Hilary Leichter

(Faber, £12.99)

Previous generations might have been able to secure a job for life, but nowadays employment is becoming defined by transience. Leichter’s debut is a workplace novel for a generation trapped in the gig economy, and pushes the ephemerality of work to ludicrous extremes. Her nameless narrator is a temp working 23 jobs and yearning for the stability a permanent position would bring. She does everything from posing as a mannequin to becoming a pirate to filling in for a ghost to replacing a board chairman – whose ashes she later carries around in accordance with his wishes. Saddest of all, she fills in for a young boy’s mother, to the extent of mimicking her idiosyncrasies, even that ending up with her eventual dismissal. Appropriately, her personal life mirrors her professional one: she has 18 boyfriends fulfilling her various needs. A critique of capitalism wrapped in an absurdist comedy, Temporary is cheekily pertinent and disturbingly relatable.


Michael Gillard

(Bloomsbury, £10.99)

The 2012 London Olympics was controversial for a number of reasons, but investigative journalist Michael Gillard concentrates on the turf war that broke out between organised crime families when money started pouring into East London boroughs to bring them up to the required standard for the games. Chief among those who planned to cash in was the untouchable gangster known as the Long Fella – who, as Gillard recounts here, was very close to being brought down by a dogged squad of local detectives until Scotland Yard decided that protecting the reputation of the Olympic Games mattered more than exposing a powerful crime lord. Gillard’s forensically meticulous book is a labyrinthine account of East End villains and the councillors, bankers, CEOs and police who became ensnared in their web of corruption, letting us know that the London underworld has changed less since the days of the Kray twins than the Met would like us to think.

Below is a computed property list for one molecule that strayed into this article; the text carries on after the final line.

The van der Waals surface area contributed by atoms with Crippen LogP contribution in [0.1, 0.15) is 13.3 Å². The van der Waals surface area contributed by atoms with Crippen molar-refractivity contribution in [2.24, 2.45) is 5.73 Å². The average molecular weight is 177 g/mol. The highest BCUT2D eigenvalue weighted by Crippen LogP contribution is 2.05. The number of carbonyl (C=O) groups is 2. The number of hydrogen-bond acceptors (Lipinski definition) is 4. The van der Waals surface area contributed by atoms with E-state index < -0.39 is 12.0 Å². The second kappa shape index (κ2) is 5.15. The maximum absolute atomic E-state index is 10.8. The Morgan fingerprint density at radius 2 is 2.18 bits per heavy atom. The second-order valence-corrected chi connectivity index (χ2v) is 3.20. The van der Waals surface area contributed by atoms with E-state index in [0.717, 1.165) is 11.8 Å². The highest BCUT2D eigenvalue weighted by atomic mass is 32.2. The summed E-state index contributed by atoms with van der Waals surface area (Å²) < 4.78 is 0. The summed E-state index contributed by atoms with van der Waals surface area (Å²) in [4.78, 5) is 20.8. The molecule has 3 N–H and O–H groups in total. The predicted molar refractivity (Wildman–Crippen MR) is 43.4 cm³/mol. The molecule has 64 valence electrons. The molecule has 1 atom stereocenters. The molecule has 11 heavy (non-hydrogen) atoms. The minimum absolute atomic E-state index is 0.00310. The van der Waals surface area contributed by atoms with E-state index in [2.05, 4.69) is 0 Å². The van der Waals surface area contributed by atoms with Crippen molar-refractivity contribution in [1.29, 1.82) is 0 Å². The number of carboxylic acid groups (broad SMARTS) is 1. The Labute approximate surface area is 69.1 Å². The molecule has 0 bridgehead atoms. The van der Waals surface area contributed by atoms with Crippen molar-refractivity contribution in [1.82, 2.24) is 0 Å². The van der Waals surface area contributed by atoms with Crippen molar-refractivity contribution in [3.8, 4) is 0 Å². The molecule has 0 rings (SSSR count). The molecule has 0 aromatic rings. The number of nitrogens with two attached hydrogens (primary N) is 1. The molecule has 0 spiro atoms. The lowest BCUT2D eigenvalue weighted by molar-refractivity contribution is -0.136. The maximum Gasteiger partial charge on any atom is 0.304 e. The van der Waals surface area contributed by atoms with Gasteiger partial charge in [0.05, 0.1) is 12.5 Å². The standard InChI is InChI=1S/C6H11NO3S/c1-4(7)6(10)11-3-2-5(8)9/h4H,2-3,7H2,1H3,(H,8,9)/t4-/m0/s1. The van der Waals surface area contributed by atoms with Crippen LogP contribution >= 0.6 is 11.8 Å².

Katie Hale

(Canongate, £8.99)

Through a post-apocalyptic landscape walks a woman called Monster. She has always shunned human contact, and only survived the disease that wiped out the population because she was working at a remote installation in the Arctic Circle. Returning to an empty Britain, she’s happy to be alone. Then she meets Monster number two, a feral young girl unable to talk, and for the first time involves herself in another person’s life, teaching the girl how to survive and grow food, and even renaming herself Mother. In the second half of the book, the spotlight falls on the younger Monster as she grows and begins to assert her individuality. In a novel in which the entire planet has been devastated, Hale, a poet, narrows her focus right down to the inner lives of her two protagonists and their relationship with each other, dissecting each layer as it is uncovered with delicacy and lyricism.